His apo­lo­gies came with a bit of stand up too, as audi­ence mem­bers reques­ted tracks to which his respon­se was:

“What, do I look like a juke­box?!!! Look at how I am dressed? Do you think I just take requests being shouted at me?”

There came a whirl­wind of acapel­la free­styles. The thing that I’ve always loved about Mos Def, is that his flow is almost impossible to duplic­ate. No mat­ter how many times you can listen to his tracks (no mat­ter how much of a hip hop head you are!). You will prob­ably find that try­ing to rap or sing along to all of his lyr­ics is vir­tu­ally impossible. There­fore, it was so sat­is­fy­ing watch­ing him per­form and just hear­ing his unbe­liev­ably unique self-expres­sion bal­anced with a humble and lov­ing energy for people. His per­form­ance of “Umi Says” par­tic­u­larly emit­ted this; his repe­ti­tion of the lyr­ic “my people” (to be free), in which on the ori­gin­al track he sings “my people, black people”. He stopped to say:

“I mean every­one in this room, no mat­ter where you’re from.”

Pleas­ant sur­prises included per­form­ances of ‘Pretty Dan­cer’, being a pro­fes­sion­al Dan­cer myself; was def­in­itely a beau­ti­ful intern­al cel­eb­ra­tion in terms of song choice; con­sid­er­ing he has   3 albums worth of tracks to choose from, this was amaz­ing. The crowd sung at the top of their lungs: ‘Fly like a dove, from up above’, which was exactly what he and his words were doing on stage.

Sex, Love and Money provided a nice club vibe that most wouldn’t neces­sar­ily think of when Mos Def comes to mind, but it was a nice remind­er of the range of hits he has, that speak in many dif­fer­ent ways.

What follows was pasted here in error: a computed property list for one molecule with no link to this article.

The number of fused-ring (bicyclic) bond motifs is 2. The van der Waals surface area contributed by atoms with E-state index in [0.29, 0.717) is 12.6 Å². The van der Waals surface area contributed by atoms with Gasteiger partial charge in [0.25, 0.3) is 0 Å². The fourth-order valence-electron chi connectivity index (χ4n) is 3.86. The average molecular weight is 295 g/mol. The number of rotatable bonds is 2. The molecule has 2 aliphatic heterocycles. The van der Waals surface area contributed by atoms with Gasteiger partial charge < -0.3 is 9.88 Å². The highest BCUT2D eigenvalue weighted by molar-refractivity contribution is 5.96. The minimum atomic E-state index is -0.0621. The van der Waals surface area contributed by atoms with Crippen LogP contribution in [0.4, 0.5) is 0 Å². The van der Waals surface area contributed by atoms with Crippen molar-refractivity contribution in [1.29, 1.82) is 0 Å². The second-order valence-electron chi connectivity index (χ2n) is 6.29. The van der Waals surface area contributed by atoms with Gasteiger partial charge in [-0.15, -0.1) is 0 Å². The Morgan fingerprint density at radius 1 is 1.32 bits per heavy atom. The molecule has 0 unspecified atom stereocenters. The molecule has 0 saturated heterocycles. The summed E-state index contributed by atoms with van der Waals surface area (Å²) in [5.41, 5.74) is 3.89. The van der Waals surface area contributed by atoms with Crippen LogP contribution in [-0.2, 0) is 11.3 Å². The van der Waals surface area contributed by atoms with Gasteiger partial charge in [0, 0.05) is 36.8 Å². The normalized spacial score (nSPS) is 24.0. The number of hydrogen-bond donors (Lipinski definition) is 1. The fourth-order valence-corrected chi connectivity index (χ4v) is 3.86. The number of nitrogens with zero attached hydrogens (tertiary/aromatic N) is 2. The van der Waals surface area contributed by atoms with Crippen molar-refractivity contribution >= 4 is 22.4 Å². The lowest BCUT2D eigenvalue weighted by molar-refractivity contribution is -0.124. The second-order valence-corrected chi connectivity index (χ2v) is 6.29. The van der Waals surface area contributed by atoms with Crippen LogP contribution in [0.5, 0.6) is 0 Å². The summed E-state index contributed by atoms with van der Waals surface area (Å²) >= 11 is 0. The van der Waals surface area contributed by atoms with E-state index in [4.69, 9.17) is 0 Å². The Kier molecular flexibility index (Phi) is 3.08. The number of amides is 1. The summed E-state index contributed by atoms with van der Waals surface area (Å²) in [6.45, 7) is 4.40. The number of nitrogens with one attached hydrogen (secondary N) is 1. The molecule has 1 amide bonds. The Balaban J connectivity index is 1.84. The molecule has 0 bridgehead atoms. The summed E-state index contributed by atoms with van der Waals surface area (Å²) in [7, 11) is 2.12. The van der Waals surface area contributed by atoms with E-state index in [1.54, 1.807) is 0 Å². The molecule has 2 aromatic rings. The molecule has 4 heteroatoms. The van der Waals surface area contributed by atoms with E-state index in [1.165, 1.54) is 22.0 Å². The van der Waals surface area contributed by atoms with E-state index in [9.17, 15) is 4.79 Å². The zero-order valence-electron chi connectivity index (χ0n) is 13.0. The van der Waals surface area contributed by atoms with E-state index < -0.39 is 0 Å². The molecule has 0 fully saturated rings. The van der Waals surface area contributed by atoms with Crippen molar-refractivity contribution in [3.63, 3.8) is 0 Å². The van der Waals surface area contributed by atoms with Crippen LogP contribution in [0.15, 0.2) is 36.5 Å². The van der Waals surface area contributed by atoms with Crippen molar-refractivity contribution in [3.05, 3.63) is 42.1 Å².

“I’ve been doing this for 30 years”

He could con­tin­ue for another 30 and still blow us all away.

What would have made the night bet­ter? To be hon­est it was noth­ing short of per­fect but for the sake of being crit­ic­al, see­ing him at a ven­ue like Jazz Café, which is slightly more intim­ate, would have been the icing on the cake. Although the cal­ib­re of an artist such as Mos Def teamed with the fact that it was his last show in Lon­don would indeed war­rant a big­ger ven­ue, allow­ing as many avid fans as pos­sible to exper­i­ence the last oppor­tun­ity to see an incred­ible show, I some­how left want­ing more inter­ac­tion and less dis­tance.

Also one thing that was on all our minds was Black­star. WE WANT A BLACK­STAR REUNION SHOW!!! There need not be an explan­a­tion. He went out in the most glor­i­ous of fash­ions. One that any­one who went that night will nev­er for­get. Yasi­in Bey proved that the immor­tal Mos Def cre­ated music that can only be defined as Clas­sic.

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Valerie Ebuwa

Valer­ie “wing girl” Ebuwa is a freel­ance dance artist and yoga teach­er from East Lon­don. She is cur­rently dan­cing for 3 con­tem­por­ary dance com­pan­ies and is one of the found­ing mem­bers of Eclectics Dance and CEO of Hip Hop House.

About Valerie Ebuwa

Valerie "wing girl" Ebuwa is a freelance dance artist and yoga teacher from East London. She is currently dancing for 3 contemporary dance companies and is one of the founding members of Eclectics Dance and CEO of Hip Hop House.